How to make a flax egg – an easy tutorial on how to use only two ingredients to make a flax egg – the perfect natural vegan egg substitute!
One of the questions I get asked the most is “what is a flax egg?”. Understandable, and so I started to include a mini blurb on recipes about it, but I realised that that still wasn’t enough detail. Can I sub this equally for eggs? What does it taste like? Do I have to use flax seeds? After receiving all your questions I realised that I needed to make an entire blog post on the beauty of flax eggs!
A flax egg is a vegan egg substitute, that is made up of ground flax seeds and water. It’s 100% natural, vegan, gluten free, paleo, whole30…it falls perfectly into any category of food that you’re eating. P.S. allergic to flaxseed meal? No worries, I get more into what you can substitute later.
So what are flaxseeds? To get into a little bit of science, flaxseeds come from the flax plant. Flaxseeds are insanely nutritious seed that you should probably start putting in everything you eat! They are very high in fibre, aid with digestion, and have a slightly nutty taste. You can even buy flaxseed oil. Flaxseeds can be brown and golden brown in color.
To make a flax egg, mix one tablespoon ground flaxseed meal with three tablespoons of water. Mix together, and let sit in your fridge for 15 minutes to set up and thicken. It’s that easy. You could leave it up to 30 minutes if you want. Sometimes I even stick it in my freezer for 10 minutes. The mixture will begin to thicken and get goopy (like an egg) – and you have your flax egg! It’s kind of crazy how easy it is to make. For two flax eggs, just double, and so on.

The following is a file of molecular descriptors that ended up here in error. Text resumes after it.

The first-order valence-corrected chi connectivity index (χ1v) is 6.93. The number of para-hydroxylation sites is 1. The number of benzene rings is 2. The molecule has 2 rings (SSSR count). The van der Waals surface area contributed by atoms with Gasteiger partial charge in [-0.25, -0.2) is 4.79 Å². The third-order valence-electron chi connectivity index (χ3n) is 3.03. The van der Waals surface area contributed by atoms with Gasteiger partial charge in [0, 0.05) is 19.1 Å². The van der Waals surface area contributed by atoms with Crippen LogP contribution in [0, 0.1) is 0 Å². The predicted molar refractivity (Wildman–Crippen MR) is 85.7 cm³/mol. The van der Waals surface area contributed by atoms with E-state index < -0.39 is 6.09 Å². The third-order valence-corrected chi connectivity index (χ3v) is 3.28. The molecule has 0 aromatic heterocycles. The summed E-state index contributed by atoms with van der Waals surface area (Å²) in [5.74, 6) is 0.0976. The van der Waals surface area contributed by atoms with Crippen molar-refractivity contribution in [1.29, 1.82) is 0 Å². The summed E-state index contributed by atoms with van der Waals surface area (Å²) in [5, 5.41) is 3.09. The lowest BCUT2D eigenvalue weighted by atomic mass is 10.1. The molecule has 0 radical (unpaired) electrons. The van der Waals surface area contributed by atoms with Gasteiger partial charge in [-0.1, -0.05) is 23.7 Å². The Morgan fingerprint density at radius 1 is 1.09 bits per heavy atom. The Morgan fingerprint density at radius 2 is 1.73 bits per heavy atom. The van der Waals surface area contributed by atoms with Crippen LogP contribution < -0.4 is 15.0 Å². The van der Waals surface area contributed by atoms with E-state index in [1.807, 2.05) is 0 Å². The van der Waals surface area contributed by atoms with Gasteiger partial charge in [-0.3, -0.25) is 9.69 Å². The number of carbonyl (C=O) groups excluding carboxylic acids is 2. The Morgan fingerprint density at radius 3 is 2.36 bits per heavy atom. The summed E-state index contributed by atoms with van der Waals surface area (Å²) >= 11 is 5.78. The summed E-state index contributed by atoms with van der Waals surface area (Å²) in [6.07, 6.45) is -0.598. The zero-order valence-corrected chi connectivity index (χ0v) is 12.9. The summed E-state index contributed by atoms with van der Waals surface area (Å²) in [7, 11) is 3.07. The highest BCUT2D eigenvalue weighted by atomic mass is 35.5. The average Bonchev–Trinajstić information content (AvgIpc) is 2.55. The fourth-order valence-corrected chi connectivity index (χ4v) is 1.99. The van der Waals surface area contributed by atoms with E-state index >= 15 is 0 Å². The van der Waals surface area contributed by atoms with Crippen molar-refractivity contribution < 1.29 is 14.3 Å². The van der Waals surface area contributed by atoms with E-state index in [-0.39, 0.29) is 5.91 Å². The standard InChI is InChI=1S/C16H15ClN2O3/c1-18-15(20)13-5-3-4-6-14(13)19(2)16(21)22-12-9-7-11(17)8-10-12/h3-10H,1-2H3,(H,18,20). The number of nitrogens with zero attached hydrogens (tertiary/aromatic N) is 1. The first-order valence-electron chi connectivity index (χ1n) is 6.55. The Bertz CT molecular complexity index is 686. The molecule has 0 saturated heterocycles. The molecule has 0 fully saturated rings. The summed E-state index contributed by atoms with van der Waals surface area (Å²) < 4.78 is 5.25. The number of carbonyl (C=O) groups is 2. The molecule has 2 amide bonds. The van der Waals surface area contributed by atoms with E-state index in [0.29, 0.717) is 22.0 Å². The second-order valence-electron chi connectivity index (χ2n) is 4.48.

Okay, please do not taste this raw, just like you wouldn’t eat a raw egg. You won’t be able to taste the difference in your baked goods at all. I’ve used flax seeds numerous times in brownies, cakes, pancakes, muffins and quick breads. That’s one of the great things about it! Plus, you get tons of nutritional benefit with no weird taste.
Now for the tricky stuff…
Yes, but there are a few exception:
You can general use the ratio 1:1 flax eggs to real eggs in:
Note: flax eggs won’t fry like real eggs, so shakshuka is out! Just a note!
Maybe it’s just me, but this is particularly tricky. Real eggs in brownies really help with the rise. – I recommend just trying a recipe that was made for flax eggs such as my vegan chocolate brownies.
Great news: you can make flax eggs with chia! Substitute the chia seeds equally, grind the chia seeds, and use them similarly.
Here are my recipes using flax eggs:
Gluten Free Apple Pie Pancakes (substitute option)
Healthy Banana Bread (Gluten Free) (substitute option)
Gluten Free Pumpkin Pancakes (substitute option)
Vegan Quinoa Cauliflower Burgers (Gluten Free)
Quinoa Veggie Burgers (Substitute option)
More great recipes around the web using flax eggs:
One Bowl Vegan Pumpkin Cornbread by Simply Quinoa
Several cookbooks, articles and videos over the last few years
Did I leave anything out? If you have any more questions on how to make a flax egg, please ask them in the comments below and I’ll answer them and add them to the guide.
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